The information to which Google has access includes lab results, doctor diagnoses, hospitalization records and health histories with names and date of births. Neither patients nor doctors were informed that Google was collecting the data, according to the Journal, and at least 150 Google employees have access to the information.

Ascension, based in St. Louis, is the second-largest health care system in the country. Google started the project with Ascension last year with the goal of using the data to create new software based on artificial intelligence and machine learning for patients to make their own recommendations for their care.

Read more here.

Vaping illness spurs calls for federal marijuana changes

Marijuana advocates are seizing on the recent outbreak of vaping illnesses to renew calls for clear federal rules on cannabis. 

Federal health officials have pointed to black market THC products as a likely culprit of a mysterious vaping illness that has sickened more than 2,000 people across the country and caused at least 39 deaths.

Advocates argue federal marijuana regulation, including changing rules to allow more and better research, will make people safer. They want the federal government to do something, whether it’s regulating marijuana on the federal level, or stronger enforcement of state laws to establish some sort of consistency. 


And that’s the problem: Marijuana is illegal at the federal level, so companies are left to navigate a patchwork of state laws for their own marketplaces. There are 11 states that have legalized marijuana for recreational use, and 33 that allow medical marijuana. 

Anne Schuchat, principal deputy director of the Centers for Disease Control and Prevention, said while most of the illnesses have been linked to illicit THC vapes, the agency can’t rule out any “infiltration” of tainted products into state-licensed marijuana dispensaries.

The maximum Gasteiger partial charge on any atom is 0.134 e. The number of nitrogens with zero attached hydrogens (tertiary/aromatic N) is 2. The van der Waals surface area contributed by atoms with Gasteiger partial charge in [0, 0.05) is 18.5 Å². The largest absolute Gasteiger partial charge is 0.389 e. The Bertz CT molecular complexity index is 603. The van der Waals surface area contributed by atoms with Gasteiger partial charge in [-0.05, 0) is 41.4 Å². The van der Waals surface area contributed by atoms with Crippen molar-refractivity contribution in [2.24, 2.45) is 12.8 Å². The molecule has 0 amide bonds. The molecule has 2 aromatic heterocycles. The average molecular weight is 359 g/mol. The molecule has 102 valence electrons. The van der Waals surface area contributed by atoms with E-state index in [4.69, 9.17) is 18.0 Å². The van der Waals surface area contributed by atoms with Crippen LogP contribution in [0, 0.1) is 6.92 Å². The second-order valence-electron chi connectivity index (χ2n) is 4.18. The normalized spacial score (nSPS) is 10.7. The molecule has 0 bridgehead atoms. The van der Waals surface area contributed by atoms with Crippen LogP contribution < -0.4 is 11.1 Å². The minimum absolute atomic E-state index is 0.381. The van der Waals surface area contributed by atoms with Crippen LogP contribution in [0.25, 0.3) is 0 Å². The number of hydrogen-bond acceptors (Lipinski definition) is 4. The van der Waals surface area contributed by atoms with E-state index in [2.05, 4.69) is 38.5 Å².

“States that have dispensaries set their own regulatory measures” in terms of documentation and ingredient testing, Schuchat said, which makes it difficult for the federal government to track them.

Read more on what some states are doing here.

Strategists say Warren 'Medicare for All' plan could appeal to centrists

Sen. Elizabeth WarrenElizabeth WarrenBiden's fiscal program: What is the likely market impact? Warren, Schumer introduce plan for next president to cancel ,000 in student debt The Hill's 12:30 Report - Presented by Facebook - Don't expect a government check anytime soon MORE’s “Medicare for All” funding plan has come under fire from her rivals for the Democratic nomination, but some in her own party say her framing of the issue could ease the concerns of centrist voters.

The Massachusetts senator and leading Democratic presidential candidate said when she released her funding plan earlier this month that it “doesn’t raise middle-class taxes by one penny.”


The plan has stoked controversy, with some critics questioning Warren's claims that it will avoid raising taxes on the middle class.

Some Democratic strategists say Warren's approach could be a way to soothe voters' worries about Medicare for All while advancing key progressive ideas.“The fact that she has devised a plan that would benefit middle class Americans without taxing [them] is certainly reassuring to a lot of people,” said Brad Bannon, a Democratic strategist who isn’t working for any of the presidential campaigns.

“What Warren’s plan does is giving voters bold change without raising middle class taxes,” Bannon added.

On the other hand: Others say they are concerned the plan won’t hold up to attacks from rivals, inside and outside the party. Jim Kessler, executive vice president for policy at the center-left think tank Third Way, said he thinks Warren tried to ease people’s concerns with her funding plan, but “there’s a lot of skepticism out there by reasonable people.” 

“It needs to hold up to scrutiny and I’m not sure it can,” he said.

Read more on how people view Warren's plan here.

What we’re reading

Voters Say Congress Needs To Curb Drug Prices, But Are Lawmakers Listening? (Kaiser Health News)

More than ever, Democratic presidential hopefuls want to take on pharma. Here’s how they’d do it (Stat News)

Juul’s vaping products should be completely pulled off the market, says ex-FDA chief Gottlieb (CNBC)

Doctors, hospitals take up arms against Democrats' health care changes (NBC News

State by state

Montana's Medicaid expansion work requirements delayed (Associated Press)

Despite Challenges To ACA, Florida Enrollment Rises (NPR)

Oregon doctor accused of implanting 100+ unnecessary pacemakers (Portland Tribune)

From The Hill’s opinion page

We should do something different and honor the vets who served us